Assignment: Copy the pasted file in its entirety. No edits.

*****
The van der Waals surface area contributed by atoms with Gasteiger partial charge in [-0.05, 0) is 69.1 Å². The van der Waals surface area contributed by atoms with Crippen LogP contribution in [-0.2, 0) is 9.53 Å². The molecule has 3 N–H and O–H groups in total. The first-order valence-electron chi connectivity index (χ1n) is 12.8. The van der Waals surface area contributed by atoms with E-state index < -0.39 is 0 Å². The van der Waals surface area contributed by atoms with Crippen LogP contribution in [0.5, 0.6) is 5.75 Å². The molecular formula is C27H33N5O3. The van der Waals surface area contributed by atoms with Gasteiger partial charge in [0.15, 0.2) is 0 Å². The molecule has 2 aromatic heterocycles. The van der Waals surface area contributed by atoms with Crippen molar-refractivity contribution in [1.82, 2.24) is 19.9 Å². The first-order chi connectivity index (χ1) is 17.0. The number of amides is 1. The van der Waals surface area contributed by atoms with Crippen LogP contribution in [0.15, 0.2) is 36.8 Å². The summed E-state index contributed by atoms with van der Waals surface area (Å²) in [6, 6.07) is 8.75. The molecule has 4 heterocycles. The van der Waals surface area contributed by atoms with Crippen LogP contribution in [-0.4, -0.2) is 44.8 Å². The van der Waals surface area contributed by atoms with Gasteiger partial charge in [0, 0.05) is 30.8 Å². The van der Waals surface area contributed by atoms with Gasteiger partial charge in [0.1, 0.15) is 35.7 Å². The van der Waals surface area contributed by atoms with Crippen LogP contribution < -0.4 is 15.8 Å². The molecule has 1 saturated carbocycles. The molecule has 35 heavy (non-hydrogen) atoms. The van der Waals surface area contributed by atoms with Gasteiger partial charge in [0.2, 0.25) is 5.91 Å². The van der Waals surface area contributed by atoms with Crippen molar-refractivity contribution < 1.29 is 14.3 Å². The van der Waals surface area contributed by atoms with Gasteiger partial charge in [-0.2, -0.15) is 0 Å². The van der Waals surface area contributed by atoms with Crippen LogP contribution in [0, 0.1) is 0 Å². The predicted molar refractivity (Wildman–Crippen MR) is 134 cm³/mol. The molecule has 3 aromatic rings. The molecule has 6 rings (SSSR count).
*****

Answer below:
The van der Waals surface area contributed by atoms with Gasteiger partial charge in [-0.05, 0) is 69.1 Å². The van der Waals surface area contributed by atoms with Crippen LogP contribution in [-0.2, 0) is 9.53 Å². The molecule has 3 N–H and O–H groups in total. The first-order valence-electron chi connectivity index (χ1n) is 12.8. The van der Waals surface area contributed by atoms with E-state index < -0.39 is 0 Å². The van der Waals surface area contributed by atoms with Crippen LogP contribution in [0.5, 0.6) is 5.75 Å². The molecular formula is C27H33N5O3. The van der Waals surface area contributed by atoms with Gasteiger partial charge in [0.15, 0.2) is 0 Å². The molecule has 2 aromatic heterocycles. The van der Waals surface area contributed by atoms with Crippen molar-refractivity contribution in [1.82, 2.24) is 19.9 Å². The first-order chi connectivity index (χ1) is 17.0. The number of amides is 1. The van der Waals surface area contributed by atoms with Crippen LogP contribution in [0.15, 0.2) is 36.8 Å². The summed E-state index contributed by atoms with van der Waals surface area (Å²) in [6, 6.07) is 8.75. The molecule has 4 heterocycles. The van der Waals surface area contributed by atoms with Crippen LogP contribution in [-0.4, -0.2) is 44.8 Å². The van der Waals surface area contributed by atoms with Gasteiger partial charge in [0, 0.05) is 30.8 Å². The van der Waals surface area contributed by atoms with Gasteiger partial charge in [0.1, 0.15) is 35.7 Å². The van der Waals surface area contributed by atoms with Crippen LogP contribution < -0.4 is 15.8 Å². The molecule has 1 saturated carbocycles. The molecule has 35 heavy (non-hydrogen) atoms. The van der Waals surface area contributed by atoms with Gasteiger partial charge in [0.2, 0.25) is 5.91 Å². The van der Waals surface area contributed by atoms with Crippen molar-refractivity contribution < 1.29 is 14.3 Å². The van der Waals surface area contributed by atoms with Gasteiger partial charge in [-0.2, -0.15) is 0 Å². The van der Waals surface area contributed by atoms with Crippen LogP contribution in [0, 0.1) is 0 Å². The predicted molar refractivity (Wildman–Crippen MR) is 134 cm³/mol. The molecule has 3 aromatic rings. The molecule has 6 rings (SSSR count).